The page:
Athens Mayor Giorgos Kaminis, speaks with The Atlantic's James Bennet at the CityLab 2015 summit in London. Melanie Leigh Wilbur

The mayors of Athens and Bristol discuss the mass-scale influx of refugees during The Atlantic’s CityLab 2015 summit.

Refugees are not just a problem to be tackled, they’re also an opportunity. That’s the optimistic take on Europe’s current refugee crisis from Athens Mayor Giorgos Kaminis, governing the capital of a country that’s currently seeing 7,000 new refugees and migrants arrive every week. Discussing Athens’ response to the crisis during an interview at The Atlantic’s CityLab 2015 summit in London Monday, Kaminis suggested that migrants had partly helped sustain Athens during crisis.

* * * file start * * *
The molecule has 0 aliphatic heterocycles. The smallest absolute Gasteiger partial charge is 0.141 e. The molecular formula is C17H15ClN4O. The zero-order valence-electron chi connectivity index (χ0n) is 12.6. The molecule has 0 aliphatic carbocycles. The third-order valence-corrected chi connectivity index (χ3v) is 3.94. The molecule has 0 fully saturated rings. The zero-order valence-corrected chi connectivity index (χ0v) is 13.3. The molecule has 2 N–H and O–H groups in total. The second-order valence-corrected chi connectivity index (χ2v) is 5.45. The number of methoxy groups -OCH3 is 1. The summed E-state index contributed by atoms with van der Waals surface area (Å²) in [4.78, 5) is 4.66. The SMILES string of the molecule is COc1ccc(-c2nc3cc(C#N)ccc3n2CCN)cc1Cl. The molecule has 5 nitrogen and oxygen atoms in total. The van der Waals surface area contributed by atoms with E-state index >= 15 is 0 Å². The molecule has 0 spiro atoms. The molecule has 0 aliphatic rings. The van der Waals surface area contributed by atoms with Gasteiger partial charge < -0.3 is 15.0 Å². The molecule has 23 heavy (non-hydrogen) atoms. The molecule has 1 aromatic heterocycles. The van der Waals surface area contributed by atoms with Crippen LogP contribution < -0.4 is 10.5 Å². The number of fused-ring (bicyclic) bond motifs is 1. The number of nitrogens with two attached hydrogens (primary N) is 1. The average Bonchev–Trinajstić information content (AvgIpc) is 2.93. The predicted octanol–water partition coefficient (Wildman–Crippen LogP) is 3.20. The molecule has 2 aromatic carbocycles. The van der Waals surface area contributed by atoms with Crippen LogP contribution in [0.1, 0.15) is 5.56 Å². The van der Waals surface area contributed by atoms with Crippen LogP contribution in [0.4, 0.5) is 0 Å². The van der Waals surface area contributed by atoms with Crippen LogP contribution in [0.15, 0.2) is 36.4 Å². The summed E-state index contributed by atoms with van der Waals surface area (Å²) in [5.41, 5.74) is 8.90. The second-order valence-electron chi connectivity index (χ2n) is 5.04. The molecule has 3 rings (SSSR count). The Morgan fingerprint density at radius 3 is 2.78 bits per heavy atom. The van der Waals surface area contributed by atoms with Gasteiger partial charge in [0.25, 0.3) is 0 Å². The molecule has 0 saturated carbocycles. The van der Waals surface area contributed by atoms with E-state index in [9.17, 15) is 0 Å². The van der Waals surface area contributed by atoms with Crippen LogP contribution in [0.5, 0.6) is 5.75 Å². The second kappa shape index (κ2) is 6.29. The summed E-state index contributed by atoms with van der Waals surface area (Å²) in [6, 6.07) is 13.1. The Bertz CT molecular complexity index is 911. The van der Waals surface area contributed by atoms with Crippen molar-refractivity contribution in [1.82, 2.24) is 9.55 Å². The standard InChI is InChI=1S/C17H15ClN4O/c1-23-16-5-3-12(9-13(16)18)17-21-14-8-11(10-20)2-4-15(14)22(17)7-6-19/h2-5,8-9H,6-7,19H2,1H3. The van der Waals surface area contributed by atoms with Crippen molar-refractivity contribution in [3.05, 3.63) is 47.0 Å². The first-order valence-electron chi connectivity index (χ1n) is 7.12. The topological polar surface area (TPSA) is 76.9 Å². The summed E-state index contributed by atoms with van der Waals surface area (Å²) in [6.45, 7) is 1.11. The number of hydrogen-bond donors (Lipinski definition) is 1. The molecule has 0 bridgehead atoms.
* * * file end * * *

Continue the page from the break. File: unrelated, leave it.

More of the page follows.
“We had migration flows in the last years, and many migrants helped our social security system remain functional,” said Kaminis. “Many young people coming and participating in the system helped us to maintain it—young people with skills. We are old societies in Europe and we have to face that.”

Kaminis admitted that he might be addicted to the constant adrenaline needed to steer his city through ongoing crisis, but stressed the importance of keeping Athens innovating and truly connected to a global network of cities. His refugee-friendly attitude was echoed by George Ferguson, the mayor of the British city of Bristol, who joined him during the interview. “The definition of a good city is a generous city,” insisted Ferguson, underlining how a global perspective had been benefiting his city for centuries.

“Some people say Bristol is full. Some people say Athens is full, but we can show the way. We have made our wealth in Bristol by trading with the world, we have to play our part,” said Ferguson. “I’m not saying we must play a part out of kilter with everyone else... but these will be solved in the cities. They’re not solved by nations, they’re solved by communities.”

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